“His duty under section 3 is subject to the qualification that his obligation is limited to providing the services identified to the extent that he considers that they are necessary to meet all reasonable requirements. He does not automatically have to meet all the requirements and in certain circumstances he can exercise his judgment and legitimately decline to provide them. In exercising that judgment he is entitled to take into account the resources available to him and the demands on those resources”

 

1.10        It is therefore clear that the Secretary of State does not have a statutory duty to deliver a comprehensive health service.  NHS commissioners are required to remain focused on the fact that the Secretary of State has a duty to promote the delivering of a comprehensive health service remains the ultimate aim of the NHS even if that is unachievable in practice. 

 

1.11        The real world of restricted budgets (which is fully recognised by the courts) means that lawful commissioning needs to focus on how decisions are made.  Commissioning is concerned with the process by which decisions are made in the NHS because, whenever a decision is made, there will be winners and losers.  There will be patients and clinicians who secure the funds for the services they have been seeking and there will be those that are disappointed (and often angry) and feel that the wrong decision has been taken.  The focus of this chapter will therefore be on the process of taking decisions and the challenges of ensuring that the decision making process is legally robust.

 

1.12        The NHS has a Constitution to which all NHS bodies, including Clinical commissioning Groups (“CCGs”) are required to “have regard to the NHS Constitution”:  see section 2 of the Health Act 2009.   The duty to “have regard” to the NHS Constitution during a decision making process means that the CCG is obliged to understand the terms of the NHS Constitution and act in accordance with the principles set out in that document unless it has a very good reason to depart from those principles.  The relevant part of the NHS Constitution on commissioning provides:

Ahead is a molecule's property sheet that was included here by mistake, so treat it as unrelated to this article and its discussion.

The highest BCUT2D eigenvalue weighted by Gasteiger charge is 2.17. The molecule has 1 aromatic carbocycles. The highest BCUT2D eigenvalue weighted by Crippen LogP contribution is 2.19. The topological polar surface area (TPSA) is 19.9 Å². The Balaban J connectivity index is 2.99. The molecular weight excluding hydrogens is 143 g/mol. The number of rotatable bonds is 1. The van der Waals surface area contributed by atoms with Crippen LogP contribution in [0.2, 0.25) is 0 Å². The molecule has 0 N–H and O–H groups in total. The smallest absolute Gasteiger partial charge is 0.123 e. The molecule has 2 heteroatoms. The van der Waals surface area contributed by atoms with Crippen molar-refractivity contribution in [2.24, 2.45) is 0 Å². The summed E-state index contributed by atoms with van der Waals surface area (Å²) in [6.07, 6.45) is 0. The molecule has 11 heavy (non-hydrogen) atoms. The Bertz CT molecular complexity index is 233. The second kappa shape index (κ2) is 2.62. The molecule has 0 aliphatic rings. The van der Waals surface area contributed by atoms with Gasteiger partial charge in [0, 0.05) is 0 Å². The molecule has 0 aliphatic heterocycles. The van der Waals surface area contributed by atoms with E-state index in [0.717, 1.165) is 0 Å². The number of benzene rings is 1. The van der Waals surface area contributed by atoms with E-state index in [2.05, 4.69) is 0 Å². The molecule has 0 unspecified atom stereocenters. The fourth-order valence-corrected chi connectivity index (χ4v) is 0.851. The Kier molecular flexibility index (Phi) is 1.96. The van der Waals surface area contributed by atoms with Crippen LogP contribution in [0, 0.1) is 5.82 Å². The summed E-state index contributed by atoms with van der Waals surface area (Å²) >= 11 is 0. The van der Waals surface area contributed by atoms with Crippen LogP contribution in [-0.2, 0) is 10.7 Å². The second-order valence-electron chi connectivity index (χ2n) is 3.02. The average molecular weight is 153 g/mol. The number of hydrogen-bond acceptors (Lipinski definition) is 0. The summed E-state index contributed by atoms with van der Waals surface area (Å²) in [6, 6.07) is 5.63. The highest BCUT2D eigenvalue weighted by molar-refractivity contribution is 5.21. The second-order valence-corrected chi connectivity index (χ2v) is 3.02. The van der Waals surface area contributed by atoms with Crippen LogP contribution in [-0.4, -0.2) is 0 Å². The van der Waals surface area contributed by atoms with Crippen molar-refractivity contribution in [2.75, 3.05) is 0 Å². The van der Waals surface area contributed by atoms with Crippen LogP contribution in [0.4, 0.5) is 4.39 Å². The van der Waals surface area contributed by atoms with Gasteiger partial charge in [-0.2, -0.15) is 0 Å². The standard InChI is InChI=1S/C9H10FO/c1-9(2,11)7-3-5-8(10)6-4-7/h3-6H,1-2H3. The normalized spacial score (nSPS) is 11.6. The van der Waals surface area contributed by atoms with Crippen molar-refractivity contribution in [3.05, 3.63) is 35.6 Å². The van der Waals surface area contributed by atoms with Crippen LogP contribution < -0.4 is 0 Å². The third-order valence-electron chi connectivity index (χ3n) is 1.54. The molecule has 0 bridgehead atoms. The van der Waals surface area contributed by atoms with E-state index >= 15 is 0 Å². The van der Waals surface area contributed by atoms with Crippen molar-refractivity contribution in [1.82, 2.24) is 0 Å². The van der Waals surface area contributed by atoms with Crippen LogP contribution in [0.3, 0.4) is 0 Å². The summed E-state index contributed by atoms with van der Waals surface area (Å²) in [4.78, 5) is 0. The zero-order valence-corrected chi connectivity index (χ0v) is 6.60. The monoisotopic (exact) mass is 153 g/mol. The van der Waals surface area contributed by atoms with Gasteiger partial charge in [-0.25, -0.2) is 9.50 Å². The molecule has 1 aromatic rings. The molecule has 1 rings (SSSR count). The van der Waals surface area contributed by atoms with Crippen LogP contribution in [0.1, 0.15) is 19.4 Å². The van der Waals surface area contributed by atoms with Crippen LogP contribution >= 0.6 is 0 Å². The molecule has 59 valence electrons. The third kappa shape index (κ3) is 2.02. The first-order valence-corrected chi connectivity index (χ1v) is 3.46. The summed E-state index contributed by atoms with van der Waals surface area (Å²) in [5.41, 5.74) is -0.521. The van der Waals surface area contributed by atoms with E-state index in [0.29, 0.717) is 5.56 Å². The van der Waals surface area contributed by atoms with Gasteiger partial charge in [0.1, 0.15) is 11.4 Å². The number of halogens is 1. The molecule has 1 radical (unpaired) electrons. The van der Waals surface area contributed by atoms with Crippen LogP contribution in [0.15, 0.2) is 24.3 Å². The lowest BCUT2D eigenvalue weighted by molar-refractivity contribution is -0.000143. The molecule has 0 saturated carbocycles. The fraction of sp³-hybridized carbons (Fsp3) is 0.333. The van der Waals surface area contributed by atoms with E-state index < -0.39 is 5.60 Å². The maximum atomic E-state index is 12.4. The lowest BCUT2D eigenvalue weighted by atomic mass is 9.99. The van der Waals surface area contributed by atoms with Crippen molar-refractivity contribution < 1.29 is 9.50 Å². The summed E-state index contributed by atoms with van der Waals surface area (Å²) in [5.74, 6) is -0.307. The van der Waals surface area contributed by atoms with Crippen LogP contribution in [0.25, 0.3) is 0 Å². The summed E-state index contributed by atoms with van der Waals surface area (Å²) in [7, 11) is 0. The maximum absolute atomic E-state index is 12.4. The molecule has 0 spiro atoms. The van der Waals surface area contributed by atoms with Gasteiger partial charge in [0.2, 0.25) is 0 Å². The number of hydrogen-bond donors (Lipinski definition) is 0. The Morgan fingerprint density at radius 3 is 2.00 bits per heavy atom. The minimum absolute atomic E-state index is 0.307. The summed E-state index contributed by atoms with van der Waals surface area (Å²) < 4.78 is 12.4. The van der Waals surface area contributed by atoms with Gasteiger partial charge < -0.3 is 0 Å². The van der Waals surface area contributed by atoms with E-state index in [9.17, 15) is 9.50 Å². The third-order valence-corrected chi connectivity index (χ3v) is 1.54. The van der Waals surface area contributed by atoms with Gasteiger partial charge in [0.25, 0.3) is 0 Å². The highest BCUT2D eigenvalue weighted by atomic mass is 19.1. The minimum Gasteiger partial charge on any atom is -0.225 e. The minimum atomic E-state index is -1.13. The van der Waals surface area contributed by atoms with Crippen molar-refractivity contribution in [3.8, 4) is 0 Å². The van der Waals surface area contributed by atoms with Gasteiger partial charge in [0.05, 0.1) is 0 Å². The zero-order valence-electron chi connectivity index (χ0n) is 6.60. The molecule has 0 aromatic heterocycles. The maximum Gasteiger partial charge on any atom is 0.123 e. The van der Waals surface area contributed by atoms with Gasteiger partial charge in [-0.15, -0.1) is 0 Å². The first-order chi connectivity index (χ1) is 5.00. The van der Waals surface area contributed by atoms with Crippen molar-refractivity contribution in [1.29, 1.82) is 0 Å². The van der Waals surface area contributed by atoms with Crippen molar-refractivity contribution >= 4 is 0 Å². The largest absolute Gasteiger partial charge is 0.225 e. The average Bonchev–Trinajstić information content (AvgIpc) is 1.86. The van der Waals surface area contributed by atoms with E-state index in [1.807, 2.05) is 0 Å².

“The NHS commits to make decisions in a clear and transparent way, so that patients and the public can understand how services are planned and delivered.”

 

1.13        Hence, throughout the commissioning process, there is a need for CCGs to act in a clear and transparent way, and to ensure that they can defend their reasoning at all times within the commissioning decision making process.  It also ties in to the central importance of public participation in the commissioning process which is considered at chapter 11 below.


David Lock QC

David Lock QC is a barrister at the Landmark Chambers.

180 Fleet Street
London, EC4A 2HG
DX 1042 (London)

He was called to the Bar in 1985 and was appointed Queens Counsel in 2011.

David Lock QC is Head of the Administrative & Public Law Group and the Judicial Review & high Court Challenges Group at No5 Chambers. - See more at: http://www.no5.com/barristers/barrister-details/137-david-lock-qc/#sthash.PcnGl1Eh.dpuf